Three Indonesian Christian militants sentenced to death for attacks on Muslims in 2000 are due to be executed on Thursday or Friday, lawyers said.
Christians in Indonesia have protested against the executions
Fabianus Tibo, Marianus Riwu and Dominggus Silva had been set to face the firing squad last month but won a reprieve after a papal appeal.
The men were found guilty of inciting attacks during religious rioting in Central Sulawesi in 2000.
Their supporters and rights groups have questioned the trial's fairness.
Some 4,000 extra troops have been deployed in religiously-divided Sulawesi amid fears the executions could spark further violence.
Previously known as Celebes, Sulawesi is Indonesia's fourth largest island
80% of residents are Muslim, while 17% are Christian
A December 1998 brawl in Poso led to months of religious violence in which hundreds died
"If there are unwanted actions, or actions tending toward anarchy, police will not hesitate to take repressive action," Central Sulawesi police chief Badroddin Haiti said.
Lawyers for the three men said provincial prosecutors delivered a letter saying the executions would take place on Thursday 21 September, though one report said it could take place on Friday.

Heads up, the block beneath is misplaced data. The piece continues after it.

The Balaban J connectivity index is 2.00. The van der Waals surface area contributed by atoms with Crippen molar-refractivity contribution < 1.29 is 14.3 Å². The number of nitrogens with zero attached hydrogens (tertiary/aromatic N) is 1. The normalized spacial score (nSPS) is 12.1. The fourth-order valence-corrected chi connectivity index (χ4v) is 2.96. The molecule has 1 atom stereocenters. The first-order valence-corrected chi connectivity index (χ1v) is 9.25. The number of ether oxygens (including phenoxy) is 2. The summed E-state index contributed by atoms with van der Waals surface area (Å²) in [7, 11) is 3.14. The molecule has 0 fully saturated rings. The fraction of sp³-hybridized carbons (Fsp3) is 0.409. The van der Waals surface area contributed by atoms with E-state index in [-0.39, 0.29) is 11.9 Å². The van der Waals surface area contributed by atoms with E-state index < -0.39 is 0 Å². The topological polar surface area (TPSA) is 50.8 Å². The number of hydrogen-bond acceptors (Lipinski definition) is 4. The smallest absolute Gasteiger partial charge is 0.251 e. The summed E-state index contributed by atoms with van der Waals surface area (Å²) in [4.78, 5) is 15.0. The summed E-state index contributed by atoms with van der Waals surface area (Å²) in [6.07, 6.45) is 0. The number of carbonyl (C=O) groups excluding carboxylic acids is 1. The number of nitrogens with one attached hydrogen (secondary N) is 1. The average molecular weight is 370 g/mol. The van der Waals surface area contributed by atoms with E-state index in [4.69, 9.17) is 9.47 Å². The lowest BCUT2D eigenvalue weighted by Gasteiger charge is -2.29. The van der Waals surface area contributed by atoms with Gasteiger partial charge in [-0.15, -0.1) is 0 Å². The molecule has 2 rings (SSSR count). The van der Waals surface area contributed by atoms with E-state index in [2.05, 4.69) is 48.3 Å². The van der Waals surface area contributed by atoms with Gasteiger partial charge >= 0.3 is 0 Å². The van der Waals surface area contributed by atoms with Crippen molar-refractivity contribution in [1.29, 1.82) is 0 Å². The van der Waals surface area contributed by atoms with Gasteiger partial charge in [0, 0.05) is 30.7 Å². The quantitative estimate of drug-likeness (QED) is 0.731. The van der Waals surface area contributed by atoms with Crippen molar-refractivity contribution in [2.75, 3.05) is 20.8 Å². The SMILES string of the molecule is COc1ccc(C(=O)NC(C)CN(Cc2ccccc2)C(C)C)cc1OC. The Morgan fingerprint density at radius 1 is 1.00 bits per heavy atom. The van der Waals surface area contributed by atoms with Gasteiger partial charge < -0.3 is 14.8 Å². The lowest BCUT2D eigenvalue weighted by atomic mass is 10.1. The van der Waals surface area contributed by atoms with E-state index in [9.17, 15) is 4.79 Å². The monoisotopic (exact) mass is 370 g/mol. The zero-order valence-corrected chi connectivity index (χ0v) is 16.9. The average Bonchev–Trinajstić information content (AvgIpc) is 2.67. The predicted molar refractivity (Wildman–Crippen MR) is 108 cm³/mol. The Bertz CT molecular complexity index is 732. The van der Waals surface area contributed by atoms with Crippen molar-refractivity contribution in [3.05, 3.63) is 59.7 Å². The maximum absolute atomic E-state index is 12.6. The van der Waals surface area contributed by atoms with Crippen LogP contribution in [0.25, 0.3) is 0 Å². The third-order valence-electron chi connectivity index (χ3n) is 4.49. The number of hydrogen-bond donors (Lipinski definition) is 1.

Attorney General Abdul Rachman Saleh told reporters the letter, delivered late on Monday, said the men would be shot in 72 hours time.
The men say they are innocent of the charges that they masterminded a series of attacks on the Muslim community in the Central Sulawesi district of Poso in 2000, killing at least 70 people.
The attack was part of a wave of violence that left more than 1,000 people killed. It was triggered by a brawl between Christian and Muslim gangs in December 1998.
The men's execution was delayed last month after a plea for clemency from Pope Benedict XVI and demonstrations by thousands of Indonesian Christians.
Three Muslim militants are also currently on death row for their part in the 2002 Bali nightclub bombings that killed more than 200 people.